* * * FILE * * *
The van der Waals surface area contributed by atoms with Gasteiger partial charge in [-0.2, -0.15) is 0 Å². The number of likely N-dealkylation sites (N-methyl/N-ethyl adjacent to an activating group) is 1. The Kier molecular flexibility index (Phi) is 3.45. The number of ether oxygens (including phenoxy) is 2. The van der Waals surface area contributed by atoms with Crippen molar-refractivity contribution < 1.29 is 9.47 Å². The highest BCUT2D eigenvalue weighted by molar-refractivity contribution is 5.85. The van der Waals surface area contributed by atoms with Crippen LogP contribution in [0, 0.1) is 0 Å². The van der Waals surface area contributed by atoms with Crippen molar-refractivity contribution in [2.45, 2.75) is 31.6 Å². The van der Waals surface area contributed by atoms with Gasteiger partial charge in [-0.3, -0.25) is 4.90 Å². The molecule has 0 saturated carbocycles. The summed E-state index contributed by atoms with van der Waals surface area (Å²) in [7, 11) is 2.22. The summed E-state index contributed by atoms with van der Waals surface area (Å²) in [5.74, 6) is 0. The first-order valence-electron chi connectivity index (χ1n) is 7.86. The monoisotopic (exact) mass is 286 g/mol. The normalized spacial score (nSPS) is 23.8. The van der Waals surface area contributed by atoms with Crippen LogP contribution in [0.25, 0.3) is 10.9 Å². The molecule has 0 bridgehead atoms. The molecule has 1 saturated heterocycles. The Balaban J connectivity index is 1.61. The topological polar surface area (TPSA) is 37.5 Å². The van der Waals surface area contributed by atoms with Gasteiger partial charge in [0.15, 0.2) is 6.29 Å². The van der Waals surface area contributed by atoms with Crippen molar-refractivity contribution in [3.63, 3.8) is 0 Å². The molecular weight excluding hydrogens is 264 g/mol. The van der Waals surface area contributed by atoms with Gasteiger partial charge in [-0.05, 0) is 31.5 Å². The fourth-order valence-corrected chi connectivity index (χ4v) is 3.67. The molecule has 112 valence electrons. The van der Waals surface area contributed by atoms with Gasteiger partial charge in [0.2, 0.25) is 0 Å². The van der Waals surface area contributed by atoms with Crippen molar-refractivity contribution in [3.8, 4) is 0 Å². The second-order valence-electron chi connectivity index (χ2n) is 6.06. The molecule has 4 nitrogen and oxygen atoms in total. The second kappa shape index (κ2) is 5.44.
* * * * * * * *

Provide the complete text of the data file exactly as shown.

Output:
The van der Waals surface area contributed by atoms with Gasteiger partial charge in [-0.2, -0.15) is 0 Å². The number of likely N-dealkylation sites (N-methyl/N-ethyl adjacent to an activating group) is 1. The Kier molecular flexibility index (Phi) is 3.45. The number of ether oxygens (including phenoxy) is 2. The van der Waals surface area contributed by atoms with Crippen molar-refractivity contribution < 1.29 is 9.47 Å². The highest BCUT2D eigenvalue weighted by molar-refractivity contribution is 5.85. The van der Waals surface area contributed by atoms with Crippen LogP contribution in [0, 0.1) is 0 Å². The van der Waals surface area contributed by atoms with Crippen molar-refractivity contribution in [2.45, 2.75) is 31.6 Å². The van der Waals surface area contributed by atoms with Gasteiger partial charge in [-0.3, -0.25) is 4.90 Å². The molecule has 0 saturated carbocycles. The summed E-state index contributed by atoms with van der Waals surface area (Å²) in [7, 11) is 2.22. The summed E-state index contributed by atoms with van der Waals surface area (Å²) in [5.74, 6) is 0. The first-order valence-electron chi connectivity index (χ1n) is 7.86. The monoisotopic (exact) mass is 286 g/mol. The normalized spacial score (nSPS) is 23.8. The van der Waals surface area contributed by atoms with Crippen LogP contribution in [0.25, 0.3) is 10.9 Å². The molecule has 0 bridgehead atoms. The molecule has 1 saturated heterocycles. The Balaban J connectivity index is 1.61. The topological polar surface area (TPSA) is 37.5 Å². The van der Waals surface area contributed by atoms with Gasteiger partial charge in [0.15, 0.2) is 6.29 Å². The van der Waals surface area contributed by atoms with Crippen molar-refractivity contribution in [3.63, 3.8) is 0 Å². The molecular weight excluding hydrogens is 264 g/mol. The van der Waals surface area contributed by atoms with Gasteiger partial charge in [-0.05, 0) is 31.5 Å². The fourth-order valence-corrected chi connectivity index (χ4v) is 3.67. The molecule has 112 valence electrons. The van der Waals surface area contributed by atoms with Gasteiger partial charge in [0.2, 0.25) is 0 Å². The van der Waals surface area contributed by atoms with Crippen molar-refractivity contribution in [3.8, 4) is 0 Å². The second-order valence-electron chi connectivity index (χ2n) is 6.06. The molecule has 4 nitrogen and oxygen atoms in total. The second kappa shape index (κ2) is 5.44.